FIGS. 6A-6D and 7A-7D are signal plots of read and write operations, respectively, to each of the four memory modules 300 a-300 d. Each signal plot show a reference voltage 10 of 1.25 volts, an aperture box 20 for a first overdrive voltage of 0.31 volts and a aperture box 30 for a second overdrive voltage of 0.35 volts. Also shown are the signals 40 that are seen by the memory controller when the memory modules 300 a-300 d drive signals onto the memory bus 100′ (i.e., for the read operation shown in FIGS. 6A-6D), as well as the signals seen at each memory module 300 a-300 d when the memory controller 200′ drives signal onto the memory bus 100′ (i.e., for the write operations illustrated in FIGS. 7A-7D.) In each case, the signals which are driven onto the memory bus 100′ are pseudo-random pulses. The two aperture boxes 20, 30 illustrate the period of time when the plotted signals differed by at least a first or second overdrive voltage threshold, respectively, to be detectable as either voltage output high or voltage output low.
A comparison between FIGS. 6A-6D with FIGS. 2A-2D and between FIGS. 7A-7D with FIGS. 3A-3D readily reveals that the signal plots of the exemplary embodiment exhibit some jitter, as shown by a large plurality of signal traces at slightly varying voltage levels. This is in contrast to the plurality of signal traces in the corresponding signal plots for the prior art system, which exhibits a smaller degree of jitter. The increased jitter shown in the signal plots of the exemplary embodiment is the result of inter-symbol interference caused by the use of the compensating capacitor CC. The comparison between the two sets of figures also reveals that the exemplary bus 100′ has improved, i.e., larger, aperture times. More specifically, when using the first overdrive threshold of 0.31 volts, for read operations, the four memory modules have apertures times of 2.13 ns, 2.25 ns, 2.29 ns, and 2.29 ns, respectively. For writes, the aperture times are 2.75 ns, 2.79 ns, 2.83 ns, and 2.83 ns, respectively. When using the second overdrive threshold of 0.35 volts, for read operations, the aperture times are 1.79 ns, 2.00 ns, 2.08 ns, and 2.08 ns, respectively. For writes, the aperture times are 2.58 ns, 2.63 ns, 2.71 ns, and 2.71 ns, respectively.
Thus, the exemplary bus 100′ exhibits significantly increased aperture times for write operations with either overdrive voltage threshold, and increased aperture times for read operations at the higher 0.35 volt threshold. For reads using the lower 0.31 volt overdrive voltage threshold, there is a slight reduction of aperture times, but the resulting aperture time is still acceptable.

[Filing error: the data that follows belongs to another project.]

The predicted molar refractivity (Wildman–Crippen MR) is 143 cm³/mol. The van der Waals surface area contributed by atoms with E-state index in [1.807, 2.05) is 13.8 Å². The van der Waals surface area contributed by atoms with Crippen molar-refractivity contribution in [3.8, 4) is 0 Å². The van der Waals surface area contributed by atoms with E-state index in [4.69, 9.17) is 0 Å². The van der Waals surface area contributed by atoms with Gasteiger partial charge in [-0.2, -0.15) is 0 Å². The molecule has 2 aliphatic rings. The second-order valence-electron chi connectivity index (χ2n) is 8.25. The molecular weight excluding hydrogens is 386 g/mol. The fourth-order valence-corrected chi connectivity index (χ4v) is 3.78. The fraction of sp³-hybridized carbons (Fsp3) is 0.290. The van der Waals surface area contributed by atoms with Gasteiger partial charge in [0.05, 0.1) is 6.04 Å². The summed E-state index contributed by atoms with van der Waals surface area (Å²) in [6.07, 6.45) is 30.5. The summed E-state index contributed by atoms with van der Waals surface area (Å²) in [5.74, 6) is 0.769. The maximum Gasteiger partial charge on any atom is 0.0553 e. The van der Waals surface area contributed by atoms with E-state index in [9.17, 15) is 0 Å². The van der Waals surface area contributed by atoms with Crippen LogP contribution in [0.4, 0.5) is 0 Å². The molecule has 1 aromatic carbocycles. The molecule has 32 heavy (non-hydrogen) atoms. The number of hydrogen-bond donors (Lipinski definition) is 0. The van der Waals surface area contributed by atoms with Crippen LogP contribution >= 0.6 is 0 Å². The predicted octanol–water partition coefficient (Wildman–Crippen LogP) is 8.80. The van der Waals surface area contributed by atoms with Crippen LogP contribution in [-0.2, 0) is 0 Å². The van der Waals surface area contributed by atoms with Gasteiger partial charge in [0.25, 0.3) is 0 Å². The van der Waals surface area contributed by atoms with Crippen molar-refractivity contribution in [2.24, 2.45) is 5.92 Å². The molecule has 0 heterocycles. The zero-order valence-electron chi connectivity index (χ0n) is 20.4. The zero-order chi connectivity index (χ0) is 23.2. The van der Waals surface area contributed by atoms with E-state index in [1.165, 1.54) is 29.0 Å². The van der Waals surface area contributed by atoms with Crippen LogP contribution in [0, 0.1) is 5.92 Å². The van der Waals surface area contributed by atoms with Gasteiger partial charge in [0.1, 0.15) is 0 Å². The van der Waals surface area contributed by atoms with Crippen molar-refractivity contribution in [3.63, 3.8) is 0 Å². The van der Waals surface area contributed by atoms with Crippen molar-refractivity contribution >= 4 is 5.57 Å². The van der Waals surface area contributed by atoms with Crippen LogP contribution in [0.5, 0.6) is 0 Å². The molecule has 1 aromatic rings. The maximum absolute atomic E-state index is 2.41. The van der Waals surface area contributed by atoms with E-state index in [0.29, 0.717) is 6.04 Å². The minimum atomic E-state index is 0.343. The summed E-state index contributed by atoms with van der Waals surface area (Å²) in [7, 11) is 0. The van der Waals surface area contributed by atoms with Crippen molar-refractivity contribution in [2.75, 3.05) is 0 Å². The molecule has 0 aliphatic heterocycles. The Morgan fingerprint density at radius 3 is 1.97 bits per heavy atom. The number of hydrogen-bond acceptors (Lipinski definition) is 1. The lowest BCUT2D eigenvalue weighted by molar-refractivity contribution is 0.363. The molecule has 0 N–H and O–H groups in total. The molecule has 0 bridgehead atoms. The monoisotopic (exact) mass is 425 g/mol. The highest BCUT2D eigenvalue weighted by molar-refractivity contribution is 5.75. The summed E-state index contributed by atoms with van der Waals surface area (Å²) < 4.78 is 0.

Referring now to FIG. 5, the present invention may also be practiced in a memory system 1″ using a memory bus 100″ comprising a transmission line 101″ split into a first segment 102″ and a second segment 103″ by the source resistor 105. In some cases, signal integrity is improved by retaining the source resistor 105 and adding the compensating capacitor CC as shown in FIG. 5. In other cases, the use of the compensating capacitor CC without the presence of the source resistor 105 is advantageous.
The technique of the present invention is applicable beyond improving the signal integrity of a data bus in a memory system. The compensating capacitor may also be used, for example, to improve the signal integrity of the control and address buses. The memory buses 1′, 1″ of the present invention may be part of a memory subsystem of a computer system, or any other electronic system with a memory subsystem.
While certain embodiments of the invention have been described and illustrated above, the invention is not limited to these specific embodiments as numerous modifications, changes and substitutions of equivalent elements can be made without departing from the spirit and scope of the invention. Accordingly, the scope of the present invention is not to be considered as limited by the specifics of the particular structures which have been described and illustrated, but is only limited by the scope of the appended claims.
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|U.S. Classification||710/100, 327/109|
|Nov 1, 2000||AS||Assignment|
|Sep 21, 2007||FPAY||Fee payment|
Year of fee payment: 4
|Jan 4, 2010||AS||Assignment|
Owner name: ROUND ROCK RESEARCH, LLC,NEW YORK
Free format text: ASSIGNMENT OF ASSIGNORS INTEREST;ASSIGNOR:MICRON TECHNOLOGY, INC.;REEL/FRAME:023786/0416
Effective date: 20091223
Owner name: ROUND ROCK RESEARCH, LLC, NEW YORK
Free format text: ASSIGNMENT OF ASSIGNORS INTEREST;ASSIGNOR:MICRON TECHNOLOGY, INC.;REEL/FRAME:023786/0416
Effective date: 20091223
|Nov 2, 2011||FPAY||Fee payment|
Year of fee payment: 8